Laminin 925-933 receptor In a working group exposed month ol
In 2008, a working group exposed 12-month-old transgenic mice (mutation for human amyloid precursor protein expression) and their non-transgenic littermates to isoflurane and halothane for 120min per day for five days. It was concluded that in the transgenic mouse there was overload of amyloid protein plaques after halothane use and tau protein aggregation after exposure to isoflurane. However, no change in cognitive performance was found in mutant mice, no effect of volatile anesthetics on apoptosis was found in either the transgenic or control mice, and there was no dissociation between amyloid generation (halothane – mutant mice) versus decline of cognitive performance (isoflurane – control mice). Later, with the same mice model, the animals were exposed to isoflurane for 20–30min twice weekly for three months and were found to exhibit behavioral decrease and increased mortality. Similar responses to Alzheimer disease were also identified in transgenic mice, such as increased numbers of apoptotic cells, reduced autophagy, reduced astroglia and increased microglia response, as well as increased amyloid protein aggregates.
In 2011, a study using triple-mutated mice models for Alzheimer disease exposed one group to general anesthesia with halothane or isoflurane 5h a week for four weeks (at three different ages: 2, 4, and 6 months) and another had no exposure to inhaled anesthetics. No differences were found in cognitive decline of mutant mice exposed to volatile anesthetics compared to mutant mice that were not exposed. Although phosphorylated tau protein levels were increased in the hippocampus two months after surgery, no amyloid, caspase, microglia, or synaptophysin changes were found. These results appeared to indicate that exposure to these inhalational agents during the pre-symptomatic Laminin 925-933 receptor of Alzheimer disease is not related to cognitive decline acceleration.
Intravenous anesthetic agents, particularly propofol, are also associated with increased tau protein in rat hippocampus, and this effect appears to be due to a direct action of the drug and not to secondary physiological effects (such as hypothermia).
The presence of cognitive decline after surgery is reasonably well established and there are many animal studies examining this interaction. Post-surgical cognitive decline in aged mice has been associated with microgliosis, amyloid protein production, and tau protein hyperphosphorylation in the hippocampus. The role of neuroinflammation in post-surgical cognitive dysfunction and its relation to Alzheimer disease has also been studied. In wild type young mice, surgery, not anesthesia, caused neuroinflammation and acute cognitive losses, and both microgliosis and cognitive deficits were reduced by antiinflammatory agents.35, 36, 37 Surgery leads to the formation of tumor necrosis factor-α, which causes damage to the blood-brain barrier and allows the infiltration of inflammatory macrophages, especially in the hippocampus. Mice undergoing surgery compared to mice that were only anesthetized without undergoing any surgical intervention had increased levels of interleukin-1β and interleukin-6.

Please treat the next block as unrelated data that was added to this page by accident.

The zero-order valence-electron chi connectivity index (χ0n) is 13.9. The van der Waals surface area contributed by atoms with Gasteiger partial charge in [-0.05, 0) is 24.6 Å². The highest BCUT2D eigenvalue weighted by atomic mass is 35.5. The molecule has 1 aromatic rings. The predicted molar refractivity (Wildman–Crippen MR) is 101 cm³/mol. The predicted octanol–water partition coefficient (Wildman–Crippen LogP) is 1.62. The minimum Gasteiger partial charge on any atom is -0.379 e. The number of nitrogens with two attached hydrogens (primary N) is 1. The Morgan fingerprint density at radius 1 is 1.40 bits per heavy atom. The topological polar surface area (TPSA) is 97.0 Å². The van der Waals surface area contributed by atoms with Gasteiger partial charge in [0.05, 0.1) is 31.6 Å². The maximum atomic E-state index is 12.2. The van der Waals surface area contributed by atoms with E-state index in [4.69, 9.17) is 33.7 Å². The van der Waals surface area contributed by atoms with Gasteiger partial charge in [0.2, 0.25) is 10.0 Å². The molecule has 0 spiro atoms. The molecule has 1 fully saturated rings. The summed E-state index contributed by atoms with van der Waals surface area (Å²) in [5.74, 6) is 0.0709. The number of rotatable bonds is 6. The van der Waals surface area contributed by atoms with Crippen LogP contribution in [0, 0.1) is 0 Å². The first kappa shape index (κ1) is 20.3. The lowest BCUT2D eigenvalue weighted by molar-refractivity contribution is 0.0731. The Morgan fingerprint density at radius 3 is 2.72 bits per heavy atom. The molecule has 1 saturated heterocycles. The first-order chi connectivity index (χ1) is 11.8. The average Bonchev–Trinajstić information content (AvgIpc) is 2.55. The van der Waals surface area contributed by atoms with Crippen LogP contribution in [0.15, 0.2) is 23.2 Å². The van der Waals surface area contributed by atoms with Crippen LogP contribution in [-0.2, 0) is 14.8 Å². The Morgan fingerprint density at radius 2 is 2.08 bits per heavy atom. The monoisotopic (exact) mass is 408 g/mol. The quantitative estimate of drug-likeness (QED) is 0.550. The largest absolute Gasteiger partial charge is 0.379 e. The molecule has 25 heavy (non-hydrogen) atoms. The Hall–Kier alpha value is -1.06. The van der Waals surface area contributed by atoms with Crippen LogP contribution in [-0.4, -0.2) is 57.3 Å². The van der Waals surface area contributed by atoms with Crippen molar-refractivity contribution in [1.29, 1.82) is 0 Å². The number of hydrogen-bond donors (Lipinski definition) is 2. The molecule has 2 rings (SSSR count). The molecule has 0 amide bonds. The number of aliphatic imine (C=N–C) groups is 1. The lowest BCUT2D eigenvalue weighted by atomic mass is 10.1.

Science and scientific investigation in this area did not stagnate and as early as 2008 there was a study that supported the low concentrations of amyloid as a potential neurotransmitter modulating role, which contradicted the guilty attitude of the scientific community in general.
Currently New studies have emerged in this area. A prospective longitudinal study of 2016 involved first-time coronary bypass patients who were initially enrolled in a cognitive outcome comparison study after randomization to receive either low or high doses of fentanyl. After 12-month evaluation, the same patients were invited to participate in a follow-up study at 7.5 years after surgery. Of the 326 initial patients, aged 55 years or over, 193 were assessed. Patients were evaluated for development of dementia and postoperative cognitive dysfunction was also investigated at three months, 12 months, and 7.5 years after surgery. However, it was only possible to evaluate 113 patients for both dementia and postoperative cognitive dysfunction. At 7.5 years after surgery, the prevalence of dementia was 30.8% in patients aged over 55 years at the time of intervention. The authors attribute this high prevalence of dementia to anesthesia/surgery or the natural decline of cognitive abilities with aging and in patients with severe cardiovascular disease. They add that since there was no follow-up of a non-surgical control group, this will be an important limitation of the study. Postoperative cognitive dysfunction was detected in 32.8%. Of the 113 patients evaluated for both entities, 44% of those with dementia were also classified with postoperative cognitive dysfunction. Pre-existing cognitive deficit and peripheral vascular disease were both associated with dementia at 7.5 years after coronary artery bypass, and postoperative cognitive dysfunction at either three or eight months was associated with increased mortality at 7.5 years.